Kiss My Scones
Blueberry Oat Scone with Lemon Curd Photographed on Fiesta DinnerwareBy Lori Grossman
Happy Anniversary William and Kate (or to use the correct form of address, the Duke and Duchess of Cambridge)! Yes, a year has gone by since that beautiful wedding on April 29, 2011, when Princess Diana's oldest son, Prince William, married Katherine Middleton. I'm a fan of almost everything British, so I was up in the wee small hours to see the live transmission on TVl.
Also, I wrote an article called Royal Wedding Tea (check it out if you missed it) for those of you who wanted a royal snack while watching the proceedings.
I included one scone recipe in that article, but I'm going to focus exclusively on them this time. First, I wanted a definitive answer to the question: "How do you pronounce the word scone?" I called a store that carries all kinds of British goodies, and here's what they told me. You can say scone (rhyming with "stone"), or scon (like "Ron"). Either way is correct.
It's generally accepted that scones came from Scotland. They started out as flat, round cakes made with oatmeal and baked on a griddle. Did you know that there's a place in Scotland called Scone Palace? The Kings of Scots were crowned there (maybe that's where the name came from).
There are many scone variations these days, depending on which part of the world you happen to be in. I'm told that in the UK, many people still prefer to make their own scones, often using treasured family recipes. The four recipes I've included will give you an idea of the different kinds of scones you can make. The Cornmeal Sage Scones are considered savory, as opposed to sweet, and are delicious served with a simple main course and a veggie.
Lemon Cream Scones
In a medium bowl using a whisk or electric mixer, combine flour, sugar, baking powder, lemon zest and salt. Using a fork or electric mixer, cut in the butter. The mixture should resemble coarse crumbs.
In a small bowl, whisk together the eggs and cream (or milk). Add to the dry ingredients, stirring just until a rough, sticky dough forms.
Turn the dough out onto a lightly floured work surface and knead gently (about 6 times), just until the dough holds together. Divide into 3 equal portions and pat each into a 1- inch thick round about 6 inches in diameter. Use a knife to cut each round into quarters, making 4 wedges. The scones can also be cut with a 3-inch biscuit cutter to make 10 to 12 smaller scones.
Place the scones about 1 inch apart on the baking sheet. Mix the cinnamon and sugar together and sprinkle the tops with the cinnamon sugar, if using. Place the baking sheet on a rack in the center of the oven and bake 15 to 20 minutes, or until scones are crusty and golden brown. Serve immediately. Makes 12 scones.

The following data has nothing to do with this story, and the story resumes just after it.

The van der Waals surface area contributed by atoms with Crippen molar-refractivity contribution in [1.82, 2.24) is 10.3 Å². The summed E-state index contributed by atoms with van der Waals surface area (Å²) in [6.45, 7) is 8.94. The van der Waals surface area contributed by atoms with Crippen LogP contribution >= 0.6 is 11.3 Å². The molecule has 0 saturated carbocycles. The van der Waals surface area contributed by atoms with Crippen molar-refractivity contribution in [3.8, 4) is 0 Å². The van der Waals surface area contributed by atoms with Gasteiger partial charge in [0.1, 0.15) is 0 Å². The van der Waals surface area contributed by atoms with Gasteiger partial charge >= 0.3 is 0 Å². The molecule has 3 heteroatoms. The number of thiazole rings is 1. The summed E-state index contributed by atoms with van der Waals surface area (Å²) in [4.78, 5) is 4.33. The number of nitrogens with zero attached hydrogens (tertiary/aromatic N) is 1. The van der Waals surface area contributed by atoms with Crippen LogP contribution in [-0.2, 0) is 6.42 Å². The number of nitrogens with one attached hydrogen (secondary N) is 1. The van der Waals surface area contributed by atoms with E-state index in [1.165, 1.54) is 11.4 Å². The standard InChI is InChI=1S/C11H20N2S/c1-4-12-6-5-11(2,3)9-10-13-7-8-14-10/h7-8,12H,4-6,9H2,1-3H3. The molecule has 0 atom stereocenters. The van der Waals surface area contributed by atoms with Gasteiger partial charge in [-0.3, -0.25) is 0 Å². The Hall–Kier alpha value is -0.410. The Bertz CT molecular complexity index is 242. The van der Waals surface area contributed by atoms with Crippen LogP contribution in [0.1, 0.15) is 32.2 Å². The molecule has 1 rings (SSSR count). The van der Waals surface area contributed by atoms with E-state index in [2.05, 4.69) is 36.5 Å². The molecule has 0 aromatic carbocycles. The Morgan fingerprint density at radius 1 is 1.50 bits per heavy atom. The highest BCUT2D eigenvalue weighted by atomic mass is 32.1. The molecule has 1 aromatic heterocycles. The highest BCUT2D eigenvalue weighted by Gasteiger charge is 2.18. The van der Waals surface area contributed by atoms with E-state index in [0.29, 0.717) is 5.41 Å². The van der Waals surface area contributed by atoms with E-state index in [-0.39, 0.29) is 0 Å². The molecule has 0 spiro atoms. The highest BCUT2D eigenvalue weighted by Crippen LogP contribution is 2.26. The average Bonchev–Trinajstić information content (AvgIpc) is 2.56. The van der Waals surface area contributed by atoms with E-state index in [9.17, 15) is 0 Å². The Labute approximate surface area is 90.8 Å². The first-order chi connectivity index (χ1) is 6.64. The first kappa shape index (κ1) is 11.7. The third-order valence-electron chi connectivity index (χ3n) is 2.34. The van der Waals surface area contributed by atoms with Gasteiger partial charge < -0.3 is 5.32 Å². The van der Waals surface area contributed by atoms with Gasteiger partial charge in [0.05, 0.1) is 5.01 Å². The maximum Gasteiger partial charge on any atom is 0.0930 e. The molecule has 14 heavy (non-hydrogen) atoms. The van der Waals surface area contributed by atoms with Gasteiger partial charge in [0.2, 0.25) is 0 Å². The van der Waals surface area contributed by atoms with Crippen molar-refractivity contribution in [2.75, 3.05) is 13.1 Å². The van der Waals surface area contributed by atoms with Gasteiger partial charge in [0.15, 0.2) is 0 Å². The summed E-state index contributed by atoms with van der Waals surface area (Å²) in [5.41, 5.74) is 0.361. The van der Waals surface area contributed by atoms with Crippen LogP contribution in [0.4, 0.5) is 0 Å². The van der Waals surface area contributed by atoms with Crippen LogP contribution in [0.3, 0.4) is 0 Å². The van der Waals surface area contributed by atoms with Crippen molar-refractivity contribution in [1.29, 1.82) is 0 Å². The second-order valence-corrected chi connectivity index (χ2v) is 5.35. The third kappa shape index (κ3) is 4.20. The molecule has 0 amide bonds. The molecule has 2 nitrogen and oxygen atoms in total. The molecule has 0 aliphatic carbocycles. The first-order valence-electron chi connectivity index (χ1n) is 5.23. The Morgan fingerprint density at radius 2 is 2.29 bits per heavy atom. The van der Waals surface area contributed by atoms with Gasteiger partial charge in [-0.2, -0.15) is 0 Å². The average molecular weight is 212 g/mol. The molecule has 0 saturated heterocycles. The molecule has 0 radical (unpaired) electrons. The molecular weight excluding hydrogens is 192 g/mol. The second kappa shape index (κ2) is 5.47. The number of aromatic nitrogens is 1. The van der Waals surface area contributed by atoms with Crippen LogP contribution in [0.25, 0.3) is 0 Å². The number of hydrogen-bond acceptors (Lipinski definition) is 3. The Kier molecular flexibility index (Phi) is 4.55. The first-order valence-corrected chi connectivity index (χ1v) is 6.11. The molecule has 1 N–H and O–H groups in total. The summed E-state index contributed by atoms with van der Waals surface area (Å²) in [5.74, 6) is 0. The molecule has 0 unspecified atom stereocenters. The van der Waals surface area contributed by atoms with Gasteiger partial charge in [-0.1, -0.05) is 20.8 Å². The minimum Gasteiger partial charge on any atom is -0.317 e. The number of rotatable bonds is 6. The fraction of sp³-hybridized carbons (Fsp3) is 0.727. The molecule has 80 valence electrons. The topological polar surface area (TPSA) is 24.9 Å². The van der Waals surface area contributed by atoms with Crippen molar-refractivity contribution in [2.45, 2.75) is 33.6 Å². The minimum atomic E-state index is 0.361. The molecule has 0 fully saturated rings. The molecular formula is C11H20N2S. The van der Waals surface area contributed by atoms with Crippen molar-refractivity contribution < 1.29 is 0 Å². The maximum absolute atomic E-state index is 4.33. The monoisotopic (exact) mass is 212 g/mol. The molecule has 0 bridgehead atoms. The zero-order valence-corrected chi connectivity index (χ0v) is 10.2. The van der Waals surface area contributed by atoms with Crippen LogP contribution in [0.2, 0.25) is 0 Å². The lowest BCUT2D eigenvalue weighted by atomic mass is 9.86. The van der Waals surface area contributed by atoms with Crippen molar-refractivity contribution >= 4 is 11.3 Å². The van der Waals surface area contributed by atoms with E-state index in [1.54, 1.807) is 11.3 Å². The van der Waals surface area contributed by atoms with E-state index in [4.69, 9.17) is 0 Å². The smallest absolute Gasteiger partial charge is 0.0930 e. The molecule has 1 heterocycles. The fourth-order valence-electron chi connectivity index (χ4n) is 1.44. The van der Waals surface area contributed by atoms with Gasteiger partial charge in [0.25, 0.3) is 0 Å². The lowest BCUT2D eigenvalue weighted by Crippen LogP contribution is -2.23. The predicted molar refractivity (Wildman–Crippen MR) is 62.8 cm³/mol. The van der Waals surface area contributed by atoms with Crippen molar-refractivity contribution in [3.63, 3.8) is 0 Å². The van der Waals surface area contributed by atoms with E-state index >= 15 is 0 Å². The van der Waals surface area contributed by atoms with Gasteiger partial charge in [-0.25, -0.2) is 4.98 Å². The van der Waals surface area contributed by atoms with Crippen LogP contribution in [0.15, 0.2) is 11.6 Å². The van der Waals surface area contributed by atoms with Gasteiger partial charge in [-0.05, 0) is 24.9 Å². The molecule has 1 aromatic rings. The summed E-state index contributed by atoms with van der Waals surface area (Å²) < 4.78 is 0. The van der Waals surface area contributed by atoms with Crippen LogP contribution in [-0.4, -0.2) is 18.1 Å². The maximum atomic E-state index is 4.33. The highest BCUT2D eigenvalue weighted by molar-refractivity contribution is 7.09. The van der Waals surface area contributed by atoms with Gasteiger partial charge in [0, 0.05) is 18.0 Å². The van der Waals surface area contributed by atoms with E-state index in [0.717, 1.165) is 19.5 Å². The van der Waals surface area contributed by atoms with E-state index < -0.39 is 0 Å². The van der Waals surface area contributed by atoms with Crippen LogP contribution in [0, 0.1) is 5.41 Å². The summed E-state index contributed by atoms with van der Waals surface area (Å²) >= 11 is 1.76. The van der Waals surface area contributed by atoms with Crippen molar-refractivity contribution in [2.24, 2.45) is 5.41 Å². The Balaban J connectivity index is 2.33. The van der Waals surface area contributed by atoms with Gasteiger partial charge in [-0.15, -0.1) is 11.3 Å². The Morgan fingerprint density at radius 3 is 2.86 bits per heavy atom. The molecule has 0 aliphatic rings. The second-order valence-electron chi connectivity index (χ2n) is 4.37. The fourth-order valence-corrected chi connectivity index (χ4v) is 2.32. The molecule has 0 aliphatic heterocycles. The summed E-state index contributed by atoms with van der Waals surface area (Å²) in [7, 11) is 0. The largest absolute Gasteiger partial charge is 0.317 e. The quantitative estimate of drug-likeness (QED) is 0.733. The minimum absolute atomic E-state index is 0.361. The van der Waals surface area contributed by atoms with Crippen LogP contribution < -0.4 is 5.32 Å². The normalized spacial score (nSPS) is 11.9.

In a large bowl, whisk together flour, sugar, baking powder, salt and baking soda. Work butter into the dry ingredients with your fingers or a fork until the mixture resembles coarse crumbs. Add 1/2 cup of the buttermilk and fold in with a rubber scraper until absorbed. Continue adding buttermilk, 1 tablespoon at a time, just until the dough comes together and there are no dry patches.
Turn the dough onto a lightly floured work surface. Divide into two balls and pat each ball into a 7-inch circle, 3/4 to 1 inch thick. Use a sharp knife to cut each circle into 6 equal wedges. Place the wedges on the prepared baking sheet and chill in the refrigerator for 1 hour.
Set the oven rack in the middle position. Preheat the oven to 400°F. Bake, rotating the baking sheet after about 10 minutes, until the scones are puffed and golden brown and the bottoms are lightly browned (about 16 to 20 minutes).
Cool on the baking sheet on a wire rack for 10 minutes. Using a metal spatula, transfer to a wire rack to cool. Makes 12 scones.
Blueberry Oat Scones
In a medium bowl, combine flour, oats, 1/3 cup sugar, baking powder, salt, and nutmeg. Mix well. With a pastry blender or fork, cut in the 1/3 cup butter until the mixture resembles coarse crumbs.
In a small bowl, beat egg slightly. Add orange juice and orange peel. Beat well. Add to flour mixture; stir just until blended. Stir in blueberries.
On a floured surface, gently knead the dough to make a smooth ball. Place on the greased cookie sheet. With floured hands, press dough into an 8-inch round. Cut into 8 wedges, but don't separate them. If using topping, brush with 1 tablespoon melted butter and sprinkle with 2 tablespoons sugar.
Bake at 375°F for 20 to 25 minutes or until golden brown. Cut into wedges. Serve warm. Makes 8 scones.
Cornmeal Sage Scones
You can make a special spread to serve with these scones by blending 1 teaspoon minced chives with 4 tablespoons of softened butter.
In a large bowl, combine flour, cornmeal, cheese, baking powder, baking soda, salt, and sage. Mix well.
With a pastry blender or fork, cut in butter until the mixture resembles coarse crumbs. Add the buttermilk and stir just until dry ingredients are moistened.
On a lightly floured surface, gently knead the dough about 10 times. Place on the sprayed cookie sheet. Pat dough into a 6- to 7-inch round. Cut into 8 wedges, but don't separate them.
Bake at 425°F for 20 to 25 minutes or until light golden brown. Remove from cookie sheet and cool for 5 minutes. Cut into wedges. Serve warm. Makes 8 scones.
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